You can explain to your child that sexting is a sexual activity. All sexual acts – including sexting – need consent from a partner. Breaching consent by sharing a sext isn’t respectful or OK. It’s also not OK to share other people’s sexts or to send a nude to someone who hasn’t asked for one. In fact, it's considered abusive and illegal in Australia.
It’s important for your child to know that they have a right to say ‘no’. For example, ‘It’s never OK for someone to pressure you into doing anything sexual, including sending sexual photos of yourself’.
It’s also a good idea for your child to practise saying no. For example, your child could use humour by saying ‘Yes, why not?’ and then send a picture of an animal or a stick person. Or your child could just say, ‘No, I don’t send nudes’.
Why sexting can be a serious issue for teenagers
If a sexual photo or video of your child is shared online, it could be posted to social media sites, or forwarded to friends and people your child doesn’t even know. These images can become part of your child’s digital footprint and stay in the public domain forever.
If people have seen sexual photos of your child, your child might feel guilty, ashamed and uncomfortable about doing ordinary things like going to school or playing sports. The situation can be humiliating, and your child might feel that their reputation has been damaged. It can also harm friendships and social networks.
Sexting can expose your child to bullying, harassment or abuse. For example, when people share images, they might also post nasty comments, attack your child’s reputation, call your child names, ask for more images or make other inappropriate demands.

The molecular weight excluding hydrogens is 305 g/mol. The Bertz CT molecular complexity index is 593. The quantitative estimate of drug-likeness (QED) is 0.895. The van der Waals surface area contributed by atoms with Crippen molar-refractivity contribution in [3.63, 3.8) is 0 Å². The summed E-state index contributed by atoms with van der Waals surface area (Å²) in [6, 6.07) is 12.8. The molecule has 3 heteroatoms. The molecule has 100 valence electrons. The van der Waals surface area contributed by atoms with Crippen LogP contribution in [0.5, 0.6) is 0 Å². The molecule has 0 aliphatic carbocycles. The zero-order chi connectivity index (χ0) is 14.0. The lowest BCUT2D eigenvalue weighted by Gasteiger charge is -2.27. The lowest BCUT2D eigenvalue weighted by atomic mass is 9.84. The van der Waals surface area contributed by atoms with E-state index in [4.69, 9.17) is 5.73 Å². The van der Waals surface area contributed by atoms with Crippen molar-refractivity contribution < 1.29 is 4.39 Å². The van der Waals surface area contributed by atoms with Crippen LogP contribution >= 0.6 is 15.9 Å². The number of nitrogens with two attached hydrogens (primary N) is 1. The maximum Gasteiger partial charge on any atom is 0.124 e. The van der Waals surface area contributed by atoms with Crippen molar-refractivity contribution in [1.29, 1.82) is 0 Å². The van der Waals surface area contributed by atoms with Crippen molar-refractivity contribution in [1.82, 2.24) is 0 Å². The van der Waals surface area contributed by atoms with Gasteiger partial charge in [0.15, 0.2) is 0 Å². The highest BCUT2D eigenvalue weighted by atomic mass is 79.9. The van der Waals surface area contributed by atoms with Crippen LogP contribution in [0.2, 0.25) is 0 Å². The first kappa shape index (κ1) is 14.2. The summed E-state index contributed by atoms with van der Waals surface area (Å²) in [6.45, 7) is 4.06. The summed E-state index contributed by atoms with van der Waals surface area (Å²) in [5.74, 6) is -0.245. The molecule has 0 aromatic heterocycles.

Often girls get more of this kind of bullying, harassment and abuse than boys. This is because many cultures apply different standards to girls and boys in terms of sexuality.
If your child is being bullied, harassed or abused because of sexting, your child needs to know it isn’t their fault. Your child also needs your help and support to work through practical solutions to sexting problems. Feelings of sexual shame or regret can lead to depression or even suicidal thoughts in extreme cases. You and your child can get support by contacting eheadspace on 1800 650 890, Kids Helpline for teens on 1800 551 800, or Lifeline on 131 114.
Sexting and the law
Under Australian law, sexting involving a child under 18 years old is a criminal offence even when it’s consensual, and even when the photographer is also a child. Under the Crimes, Legislation Amendment Act (No.2) 2014, it can be seen as either child pornography or as an indecent act. Your child could face jail and be listed on the sexual offenders register.
Also, sexting is illegal in all Australian states and territories, except in Victoria and Tasmania. In these states it’s legal if both people are under 18 and there’s no more than a two-year age gap.
If your child is involved in sexting and someone reports your child to the police, your child could be charged with distribution or possession of child pornography. This could happen even if your child or someone else taking part in the sexting has consented to it.
The police decide whether to charge and prosecute someone depending on the seriousness of the situation. If the sexting involves harassment or threats, the police are more likely to press charges. For example, this might happen if someone keeps bothering your child with requests for a naked picture, or keeps sending your child naked pictures that your child doesn’t want.
Youth Law Australia has details of the laws on sexting in each Australian state and territory.